But while self-service is now an expectation (despite the fact that so many IT organizations are still having trouble making this transition), it’s not the end of the story. As the world of IT shifts, new demands far beyond support or self-service will be placed on the technology support team. There will be technology everywhere and it will be able to do almost anything. More than traditional support, your customers will be looking for you to help them make sense of it all so that they can invest in the technologies that will be of most value to them. This will require support to have an intimate understanding of each customer’s business needs and demands. Organizations will need to be able to articulate their customers’ unmet and even unstated needs in a way that enables them to help customers select the most effective technology solutions. Fulfilling this mission will likely demand that support professionals become specialized in specific industry segments.
3. Support as a competitive differentiator
More than anything, the new era for IT organizations will fundamentally change the perceived value of the technology support team itself. Let me ask you a question: How important is your mechanic to you? Would you classify that person as "critical" to your existence? Probably not.
Even if you have a regular mechanic, you probably don’t think about him or her unless your car needs some maintenance or something breaks down on your car. There’s really no reason to do otherwise.
But let me ask you another question: How important do you think a pit crew is to a professional race team? Pretty critical, right? A good pit crew can make the difference between winning or losing a close race—and, in fact, it often does. Yes, the car and the driver are also critical components, but the pit crew and its training and techniques can absolutely be a competitive differentiator for a winning race team. And yet, the work of your mechanic and the work of a pit crew are pretty much the same.
Up until now, technology support has been a lot like being your neighborhood mechanic: important, but only something to think about when you needed maintenance or when something broke. But we’re in a transitional period in which technology support teams are going to become a lot more like pit crews. As organizations race to differentiate themselves through their myriad technology investments (and how they interweave them), the effectiveness of their support organizations will become a source of competitive differentiation. As the technology becomes more complex and interconnected, it won’t matter how advantageous that technology is to their market position if either it doesn’t work properly or their teams don’t know how to leverage it. Like a winning pit crew, it will be up to the support organization to ensure that just the right amount of support is provided at just the right time to ensure the team wins the race.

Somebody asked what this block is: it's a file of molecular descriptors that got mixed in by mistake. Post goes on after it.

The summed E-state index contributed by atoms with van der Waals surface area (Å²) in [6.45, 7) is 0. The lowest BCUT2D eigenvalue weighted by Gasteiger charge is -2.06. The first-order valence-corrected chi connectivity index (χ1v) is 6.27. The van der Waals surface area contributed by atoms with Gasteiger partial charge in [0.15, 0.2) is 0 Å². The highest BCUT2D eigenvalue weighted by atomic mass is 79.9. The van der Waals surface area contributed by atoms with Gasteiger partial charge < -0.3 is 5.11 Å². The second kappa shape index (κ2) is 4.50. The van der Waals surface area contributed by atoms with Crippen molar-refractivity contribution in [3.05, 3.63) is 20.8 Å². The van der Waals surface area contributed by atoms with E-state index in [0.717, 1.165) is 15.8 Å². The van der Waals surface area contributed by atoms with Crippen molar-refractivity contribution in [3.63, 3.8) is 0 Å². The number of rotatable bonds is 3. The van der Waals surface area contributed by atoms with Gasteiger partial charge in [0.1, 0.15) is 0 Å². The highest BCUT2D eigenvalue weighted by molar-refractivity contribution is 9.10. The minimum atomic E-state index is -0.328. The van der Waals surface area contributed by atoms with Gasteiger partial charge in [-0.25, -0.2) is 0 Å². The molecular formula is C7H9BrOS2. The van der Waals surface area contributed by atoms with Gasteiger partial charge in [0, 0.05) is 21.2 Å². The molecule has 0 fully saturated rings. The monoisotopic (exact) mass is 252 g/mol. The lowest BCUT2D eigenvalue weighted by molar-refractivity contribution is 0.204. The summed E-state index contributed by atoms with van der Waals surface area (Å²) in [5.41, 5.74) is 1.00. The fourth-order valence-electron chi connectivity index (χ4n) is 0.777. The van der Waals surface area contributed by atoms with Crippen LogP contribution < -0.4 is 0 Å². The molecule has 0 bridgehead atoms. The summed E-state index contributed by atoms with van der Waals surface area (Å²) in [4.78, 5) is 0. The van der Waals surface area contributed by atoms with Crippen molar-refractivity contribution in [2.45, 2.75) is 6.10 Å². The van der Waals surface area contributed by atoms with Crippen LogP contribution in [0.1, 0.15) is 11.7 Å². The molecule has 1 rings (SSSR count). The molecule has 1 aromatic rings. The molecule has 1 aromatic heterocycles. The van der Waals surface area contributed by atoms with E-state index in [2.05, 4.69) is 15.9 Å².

I opened The Quantum Age of IT: Why Everything You Know About IT Is About to Change with the line, "IT as we know it is dead." I wasn’t sure how readers would react to what I assumed would be a controversial statement. Yet, what I heard most often from people all over the world instead was, "Yep, Charlie, IT is dead. So where do we go from here?"
There’s little doubt that everything is changing. The fallout from the transition to the digital age will be felt far and wide, but perhaps nowhere more than support organizations.
As a support professional, you need to prepare yourself for upheaval and change. Organizations will struggle mightily through this transition. You can count on that. But this transition will also create a wealth of opportunities. First, it will provide an opportunity for you to step up and lead. Second, it will offer you an opportunity to deliver meaningful value in an organizational context, stepping outside the shadow of the larger IT organization. Most importantly, it will provide you with an opportunity to have a dramatic impact on the business. The question is only whether or not you will accept and embrace this change and your new role or whether you will resist it, clinging to the way things have always been. The choice is simple, but the consequences will be significant. The future is bright and hopeful for those who lead us into this future. I hope you’re one of them.
Charles Araujo is a recovering consultant and accidental author of
The Quantum Age of IT: Why Everything You Know About IT Is About to Change
. He is the founder and CEO of the IT Transformation Institute and serves on the boards of itSMF USA and the Executive Next Practices Institute. An internationally recognized authority on IT leadership, Charles is a regular contributor to CIO Insight and InformationWeek, and he has been quoted in or published in Time, CIO, CIO&Leader, ZDNet, IT Business Edge, ITSM Portal, TechRepublic, SupportWorld, Computerworld, USA Today, and Forbes. Follow him at @charlesaraujo.